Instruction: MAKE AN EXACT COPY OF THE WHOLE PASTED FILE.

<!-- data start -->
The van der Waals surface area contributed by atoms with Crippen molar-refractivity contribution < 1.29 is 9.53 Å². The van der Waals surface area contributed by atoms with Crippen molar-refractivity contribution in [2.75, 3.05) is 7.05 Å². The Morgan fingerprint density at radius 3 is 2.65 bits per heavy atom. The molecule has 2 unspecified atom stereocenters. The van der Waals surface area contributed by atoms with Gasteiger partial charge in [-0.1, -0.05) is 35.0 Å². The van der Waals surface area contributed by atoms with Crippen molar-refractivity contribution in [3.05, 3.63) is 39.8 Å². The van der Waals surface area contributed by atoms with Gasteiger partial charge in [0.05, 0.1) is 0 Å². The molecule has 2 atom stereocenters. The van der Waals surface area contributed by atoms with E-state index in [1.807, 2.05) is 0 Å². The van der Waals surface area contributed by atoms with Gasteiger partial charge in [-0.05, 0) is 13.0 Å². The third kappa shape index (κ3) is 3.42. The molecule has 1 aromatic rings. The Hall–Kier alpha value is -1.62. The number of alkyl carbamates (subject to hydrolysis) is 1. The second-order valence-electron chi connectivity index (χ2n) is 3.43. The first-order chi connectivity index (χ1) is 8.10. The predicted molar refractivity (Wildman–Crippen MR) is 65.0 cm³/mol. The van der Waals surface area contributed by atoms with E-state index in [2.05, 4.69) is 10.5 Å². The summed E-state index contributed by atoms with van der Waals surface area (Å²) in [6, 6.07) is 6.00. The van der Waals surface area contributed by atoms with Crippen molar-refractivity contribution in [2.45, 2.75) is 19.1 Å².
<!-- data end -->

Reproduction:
The van der Waals surface area contributed by atoms with Crippen molar-refractivity contribution < 1.29 is 9.53 Å². The van der Waals surface area contributed by atoms with Crippen molar-refractivity contribution in [2.75, 3.05) is 7.05 Å². The Morgan fingerprint density at radius 3 is 2.65 bits per heavy atom. The molecule has 2 unspecified atom stereocenters. The van der Waals surface area contributed by atoms with Gasteiger partial charge in [-0.1, -0.05) is 35.0 Å². The van der Waals surface area contributed by atoms with Crippen molar-refractivity contribution in [3.05, 3.63) is 39.8 Å². The van der Waals surface area contributed by atoms with Gasteiger partial charge in [0.05, 0.1) is 0 Å². The molecule has 2 atom stereocenters. The van der Waals surface area contributed by atoms with E-state index in [1.807, 2.05) is 0 Å². The van der Waals surface area contributed by atoms with Gasteiger partial charge in [-0.05, 0) is 13.0 Å². The third kappa shape index (κ3) is 3.42. The molecule has 1 aromatic rings. The Hall–Kier alpha value is -1.62. The number of alkyl carbamates (subject to hydrolysis) is 1. The second-order valence-electron chi connectivity index (χ2n) is 3.43. The first-order chi connectivity index (χ1) is 8.10. The predicted molar refractivity (Wildman–Crippen MR) is 65.0 cm³/mol. The van der Waals surface area contributed by atoms with E-state index in [2.05, 4.69) is 10.5 Å². The summed E-state index contributed by atoms with van der Waals surface area (Å²) in [6, 6.07) is 6.00. The van der Waals surface area contributed by atoms with Crippen molar-refractivity contribution in [2.45, 2.75) is 19.1 Å².